The Robber, by Germany's Benjamin Heisenberg, is an unfortunate dud. It's based on a true story about Johannes Rettenberger (taciturn Andreas Lust), a convict who trained day in and day out, running on the treadmill, throughout his spotless stay in prison. Upon his release, he starts up three projects: (1) a romance with the social worker who lands him a job (Franziska Weisz, the movie's best feature), (2) a career as a champion marathon runner, and (3) a continuation of a shadow career as a masked bank robber who couldn't care less about the money he's amassing (stonefaced throughout, Lust's Rettenberger lets loose only one smile, after winning his first marathon).
Sounds good, right? It's not. Not if you've seen Ulu Grosbard's Straight Time, an infinitely better look at a convict trying and failing to go square. This movie apes that one step for step for its first hour, and then tries to pull its fat out of the fire by showing us a lot of running, by a man who's as hooked on adrenaline as Dustin Hoffman's Max Dembo was in Grosbard's film. Only problem is, Rettenberger is a dead man through and through. He's healthier than all of us, but he's resigned himself to the grave. However, Dembo was a clever, dashing man who wanted to live. Hardy or not, it's very easy to die when you're a man who has no taste for life anymore, as Rettenberger is. (And, by the way, why the heck was this movie called The Robber? Wouldn't The Runner have been a more apt title?)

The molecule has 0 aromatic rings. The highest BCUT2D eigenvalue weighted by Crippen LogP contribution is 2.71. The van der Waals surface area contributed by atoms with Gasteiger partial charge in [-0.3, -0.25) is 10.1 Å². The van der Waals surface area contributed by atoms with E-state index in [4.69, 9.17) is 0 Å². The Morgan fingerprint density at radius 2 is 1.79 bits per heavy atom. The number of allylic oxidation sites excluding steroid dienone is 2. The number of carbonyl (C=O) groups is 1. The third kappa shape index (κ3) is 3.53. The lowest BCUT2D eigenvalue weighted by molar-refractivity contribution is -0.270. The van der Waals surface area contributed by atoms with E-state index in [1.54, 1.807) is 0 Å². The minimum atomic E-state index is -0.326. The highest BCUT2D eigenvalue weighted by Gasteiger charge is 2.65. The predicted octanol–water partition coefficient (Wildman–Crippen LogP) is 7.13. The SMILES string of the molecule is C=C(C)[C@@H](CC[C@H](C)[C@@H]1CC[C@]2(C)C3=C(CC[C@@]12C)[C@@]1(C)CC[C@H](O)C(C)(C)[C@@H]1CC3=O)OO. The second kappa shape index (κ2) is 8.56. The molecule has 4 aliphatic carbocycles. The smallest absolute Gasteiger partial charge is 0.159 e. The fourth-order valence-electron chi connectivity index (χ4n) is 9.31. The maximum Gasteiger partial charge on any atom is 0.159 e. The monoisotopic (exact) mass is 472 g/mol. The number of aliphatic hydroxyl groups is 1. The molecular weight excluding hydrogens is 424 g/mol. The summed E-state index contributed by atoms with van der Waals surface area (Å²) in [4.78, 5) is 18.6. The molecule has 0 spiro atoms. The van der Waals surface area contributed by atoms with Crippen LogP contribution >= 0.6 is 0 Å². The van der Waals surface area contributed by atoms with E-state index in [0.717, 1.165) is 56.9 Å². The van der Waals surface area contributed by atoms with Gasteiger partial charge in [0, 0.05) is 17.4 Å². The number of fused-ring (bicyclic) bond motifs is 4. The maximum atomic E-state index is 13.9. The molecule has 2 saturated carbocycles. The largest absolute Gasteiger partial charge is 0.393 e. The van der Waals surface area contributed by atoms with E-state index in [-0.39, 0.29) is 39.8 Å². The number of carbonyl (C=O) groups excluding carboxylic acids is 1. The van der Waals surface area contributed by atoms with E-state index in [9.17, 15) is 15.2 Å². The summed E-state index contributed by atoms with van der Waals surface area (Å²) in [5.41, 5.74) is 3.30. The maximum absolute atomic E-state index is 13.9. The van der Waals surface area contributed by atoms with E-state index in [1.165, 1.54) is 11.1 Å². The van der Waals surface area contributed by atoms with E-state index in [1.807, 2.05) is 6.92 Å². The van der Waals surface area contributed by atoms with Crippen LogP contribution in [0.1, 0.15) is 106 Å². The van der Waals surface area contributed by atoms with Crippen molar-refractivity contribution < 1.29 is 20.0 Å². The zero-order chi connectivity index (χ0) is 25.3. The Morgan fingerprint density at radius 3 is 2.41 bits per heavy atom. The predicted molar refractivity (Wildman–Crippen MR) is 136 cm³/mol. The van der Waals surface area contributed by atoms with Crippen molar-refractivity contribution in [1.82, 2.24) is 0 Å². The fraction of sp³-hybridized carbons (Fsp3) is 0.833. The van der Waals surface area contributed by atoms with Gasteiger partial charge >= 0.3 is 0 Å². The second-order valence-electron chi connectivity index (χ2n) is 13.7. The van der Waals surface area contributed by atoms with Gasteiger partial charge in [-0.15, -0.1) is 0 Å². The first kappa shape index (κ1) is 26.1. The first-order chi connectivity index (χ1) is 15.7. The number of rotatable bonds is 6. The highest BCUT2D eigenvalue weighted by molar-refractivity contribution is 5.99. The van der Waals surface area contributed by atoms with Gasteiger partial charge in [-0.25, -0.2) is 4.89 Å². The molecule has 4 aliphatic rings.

So, given that glaring misstep, what is it that director Heisenberg is having us watch? A hale lamb going to the slaughter? No thanks. As fascinating and questionable Rettenberger's disconnect might be, the movie fails to make me care how fleetly he can escape, or how how eloquently the camera can keep him in frame (and there are some exciting moments on that score). The Robber is still stands largely as a waste of time. Go and watch Straight Time instead. I'm almost sure you haven't seen it yet. And BONUS: you actually mind what happens to our antihero.